Developing the Vision – and the Will – to Transform Education
Referring to the famous quote about teaching a man to fish being more useful than giving him fish, Bill Drayton, CEO of Ashoka, said that social entrepreneurs “neither hand out fish nor teach people to fish; their aim is to revolutionize the fishing industry.”
The quote stayed with me. Though I don’t work with social entrepreneurs per se, each time I conferenced, presented or collaborated with my colleagues, I thought about how our efforts to engage the education technology imperative are more than ‘sharing’ or ‘teaching’. Our work is really about transforming the education industry into a dynamic, global community of leaders, teachers and learners who continuously seek skill, knowledge and use 21st century tools. The “learners” in this context are all of us. Our focus is to create a personalized, student-centered education ecosystem….mirroring the qualities above noted.
Bottom up, top down or expanding out in larger concentric circles – there has to be a shared vision for education technology within the school community. The CEO/Superintendent must lead this effort and model proposed outcomes – remaining vulnerable to the processes, shifts in schedule and planning that the journey for true 21st century schools presents. Once on this shared path, regular communication of the education technology goals and related progress keep the mission in front of all stakeholders.
Consider the following quote:
“The basics of tomorrow are skills considered to be of a higher level today. These skills include: evaluation & analysis, critical thinking, problem-solving (including mathematical…), organization and reference skills, synthesis, application, creativity, decision-making…., and communication skills through a variety of modes.”
No new thinking here, right? Here’s the source: “The Information Society; Are High School Graduates Ready?”---Education Commission of the States - 1982. Twenty-five years ago (if not longer), we were enlightened as to the skills required for the 21st century learner.
A national survey of US Students, tells us: “Education (defined) is preparing youth to eventually compete in a global economy…(meaning that)…21st century skills such as critical thinking and problem-solving skills, computer and technology skills, and communication and self-direction skills need to be part of the curriculum". Twenty-five years after the Education Commission of the States quoted what was needed, today’s message is the same. There’s been progress but it has been slow, considering the consequences for our society.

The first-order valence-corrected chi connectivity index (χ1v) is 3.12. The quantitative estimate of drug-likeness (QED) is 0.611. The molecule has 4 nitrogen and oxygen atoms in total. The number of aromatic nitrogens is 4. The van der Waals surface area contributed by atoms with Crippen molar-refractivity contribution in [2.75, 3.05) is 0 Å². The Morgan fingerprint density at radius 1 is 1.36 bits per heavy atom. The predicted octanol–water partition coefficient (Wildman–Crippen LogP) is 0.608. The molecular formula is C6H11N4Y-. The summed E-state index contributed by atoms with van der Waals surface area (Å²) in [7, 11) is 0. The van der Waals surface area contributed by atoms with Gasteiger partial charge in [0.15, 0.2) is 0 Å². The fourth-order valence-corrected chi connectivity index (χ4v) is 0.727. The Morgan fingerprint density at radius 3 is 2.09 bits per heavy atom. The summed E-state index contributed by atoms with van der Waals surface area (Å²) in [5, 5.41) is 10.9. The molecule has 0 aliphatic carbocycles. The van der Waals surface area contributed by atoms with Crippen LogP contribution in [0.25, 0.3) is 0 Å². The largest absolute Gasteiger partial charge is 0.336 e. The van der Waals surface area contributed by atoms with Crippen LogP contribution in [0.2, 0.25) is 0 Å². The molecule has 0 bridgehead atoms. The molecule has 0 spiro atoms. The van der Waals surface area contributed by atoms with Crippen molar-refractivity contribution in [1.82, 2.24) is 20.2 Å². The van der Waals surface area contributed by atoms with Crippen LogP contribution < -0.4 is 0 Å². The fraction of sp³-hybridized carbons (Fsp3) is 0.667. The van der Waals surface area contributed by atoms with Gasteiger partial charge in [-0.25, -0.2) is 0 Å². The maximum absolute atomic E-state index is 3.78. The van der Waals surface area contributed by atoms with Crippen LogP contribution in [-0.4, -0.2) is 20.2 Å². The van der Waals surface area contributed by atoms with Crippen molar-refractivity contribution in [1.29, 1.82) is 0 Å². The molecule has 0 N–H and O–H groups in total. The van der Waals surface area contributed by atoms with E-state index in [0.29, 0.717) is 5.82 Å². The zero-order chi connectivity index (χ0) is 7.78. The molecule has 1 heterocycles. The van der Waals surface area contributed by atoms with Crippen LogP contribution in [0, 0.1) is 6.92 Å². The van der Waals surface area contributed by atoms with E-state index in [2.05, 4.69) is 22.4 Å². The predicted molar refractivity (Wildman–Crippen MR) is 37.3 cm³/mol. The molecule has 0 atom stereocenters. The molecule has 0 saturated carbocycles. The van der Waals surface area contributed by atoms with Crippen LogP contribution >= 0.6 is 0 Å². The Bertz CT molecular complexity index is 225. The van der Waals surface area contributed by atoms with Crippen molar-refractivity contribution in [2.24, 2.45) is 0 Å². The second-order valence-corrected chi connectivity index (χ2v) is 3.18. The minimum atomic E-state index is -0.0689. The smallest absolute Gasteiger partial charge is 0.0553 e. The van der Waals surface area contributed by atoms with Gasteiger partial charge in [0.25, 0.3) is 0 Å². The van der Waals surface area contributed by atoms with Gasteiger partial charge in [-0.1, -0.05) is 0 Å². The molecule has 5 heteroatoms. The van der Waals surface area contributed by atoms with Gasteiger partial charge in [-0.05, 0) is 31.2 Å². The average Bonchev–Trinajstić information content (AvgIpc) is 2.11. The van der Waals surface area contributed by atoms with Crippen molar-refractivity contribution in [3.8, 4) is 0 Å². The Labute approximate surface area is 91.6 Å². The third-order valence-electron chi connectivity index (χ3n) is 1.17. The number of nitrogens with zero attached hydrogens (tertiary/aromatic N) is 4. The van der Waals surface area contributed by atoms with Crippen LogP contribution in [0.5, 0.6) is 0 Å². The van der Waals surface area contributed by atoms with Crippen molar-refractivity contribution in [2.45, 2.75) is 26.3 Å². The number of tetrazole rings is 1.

Tackling the Challenges
“For technology to have any hope of being effective (in education), its use must be a regular, integral part of the instructional program and not viewed as an add-on.” (Deubel 2001). Anything viewed by educators as a ‘fringe’ or unnecessary ingredient is sure to go by the wayside with tightening budgets. This is one of the reasons it is so difficult to implement the 21st century skills imperative in schools. To be embraced, technology and 21st century tools have to be seen as an essential part of the whole, and there needs to be experiential scaffolding to support it.
A second consideration regarding the pace of schools’ technology progress is human behavior and experience. Brain research has provided us with tremendous insight into teaching, learning and human response. For some, learning about and using new tools and techniques is welcomed. For others, the incorporation of the digital environment challenges the very core of their belief systems. “Few of us grasp the complexity of the change that fusing technology into education creates. Technology is creating new thinking that is ‘at once creative and innovative, volatile and turbulent’ and ‘nothing less than a shift in worldview.’” (Kuhn 2000).